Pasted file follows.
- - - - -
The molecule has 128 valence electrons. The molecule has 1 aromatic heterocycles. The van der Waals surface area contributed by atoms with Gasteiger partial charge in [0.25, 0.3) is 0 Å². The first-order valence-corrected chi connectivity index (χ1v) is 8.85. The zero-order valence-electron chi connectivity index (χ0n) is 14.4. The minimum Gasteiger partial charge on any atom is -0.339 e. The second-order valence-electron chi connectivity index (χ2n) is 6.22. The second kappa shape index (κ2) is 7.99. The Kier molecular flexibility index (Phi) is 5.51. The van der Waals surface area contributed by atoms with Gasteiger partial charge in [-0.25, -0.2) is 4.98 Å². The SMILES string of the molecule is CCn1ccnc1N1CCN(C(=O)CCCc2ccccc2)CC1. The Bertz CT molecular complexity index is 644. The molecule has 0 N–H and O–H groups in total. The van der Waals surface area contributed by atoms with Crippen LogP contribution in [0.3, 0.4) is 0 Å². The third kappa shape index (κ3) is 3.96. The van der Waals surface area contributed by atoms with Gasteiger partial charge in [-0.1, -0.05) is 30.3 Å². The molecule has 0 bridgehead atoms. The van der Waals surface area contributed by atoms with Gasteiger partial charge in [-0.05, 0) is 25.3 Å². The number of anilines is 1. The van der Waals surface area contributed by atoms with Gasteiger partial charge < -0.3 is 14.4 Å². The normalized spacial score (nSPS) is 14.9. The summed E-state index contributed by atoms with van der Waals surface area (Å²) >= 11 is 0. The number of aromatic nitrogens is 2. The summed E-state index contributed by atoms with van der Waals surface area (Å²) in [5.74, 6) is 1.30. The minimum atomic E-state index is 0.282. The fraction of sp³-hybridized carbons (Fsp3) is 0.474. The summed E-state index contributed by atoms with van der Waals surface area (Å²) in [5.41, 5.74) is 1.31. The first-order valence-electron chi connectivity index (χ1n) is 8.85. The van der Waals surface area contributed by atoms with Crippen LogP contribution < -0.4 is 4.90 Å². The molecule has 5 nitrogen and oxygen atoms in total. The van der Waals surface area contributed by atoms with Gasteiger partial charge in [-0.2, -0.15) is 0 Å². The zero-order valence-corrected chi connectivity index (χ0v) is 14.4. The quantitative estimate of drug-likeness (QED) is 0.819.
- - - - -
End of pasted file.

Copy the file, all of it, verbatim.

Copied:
The molecule has 128 valence electrons. The molecule has 1 aromatic heterocycles. The van der Waals surface area contributed by atoms with Gasteiger partial charge in [0.25, 0.3) is 0 Å². The first-order valence-corrected chi connectivity index (χ1v) is 8.85. The zero-order valence-electron chi connectivity index (χ0n) is 14.4. The minimum Gasteiger partial charge on any atom is -0.339 e. The second-order valence-electron chi connectivity index (χ2n) is 6.22. The second kappa shape index (κ2) is 7.99. The Kier molecular flexibility index (Phi) is 5.51. The van der Waals surface area contributed by atoms with Gasteiger partial charge in [-0.25, -0.2) is 4.98 Å². The SMILES string of the molecule is CCn1ccnc1N1CCN(C(=O)CCCc2ccccc2)CC1. The Bertz CT molecular complexity index is 644. The molecule has 0 N–H and O–H groups in total. The van der Waals surface area contributed by atoms with Crippen LogP contribution in [0.3, 0.4) is 0 Å². The third kappa shape index (κ3) is 3.96. The van der Waals surface area contributed by atoms with Gasteiger partial charge in [-0.1, -0.05) is 30.3 Å². The molecule has 0 bridgehead atoms. The van der Waals surface area contributed by atoms with Gasteiger partial charge in [-0.05, 0) is 25.3 Å². The number of anilines is 1. The van der Waals surface area contributed by atoms with Gasteiger partial charge < -0.3 is 14.4 Å². The normalized spacial score (nSPS) is 14.9. The summed E-state index contributed by atoms with van der Waals surface area (Å²) >= 11 is 0. The number of aromatic nitrogens is 2. The summed E-state index contributed by atoms with van der Waals surface area (Å²) in [5.74, 6) is 1.30. The minimum atomic E-state index is 0.282. The fraction of sp³-hybridized carbons (Fsp3) is 0.474. The summed E-state index contributed by atoms with van der Waals surface area (Å²) in [5.41, 5.74) is 1.31. The first-order valence-electron chi connectivity index (χ1n) is 8.85. The van der Waals surface area contributed by atoms with Crippen LogP contribution < -0.4 is 4.90 Å². The molecule has 5 nitrogen and oxygen atoms in total. The van der Waals surface area contributed by atoms with Gasteiger partial charge in [-0.2, -0.15) is 0 Å². The zero-order valence-corrected chi connectivity index (χ0v) is 14.4. The quantitative estimate of drug-likeness (QED) is 0.819.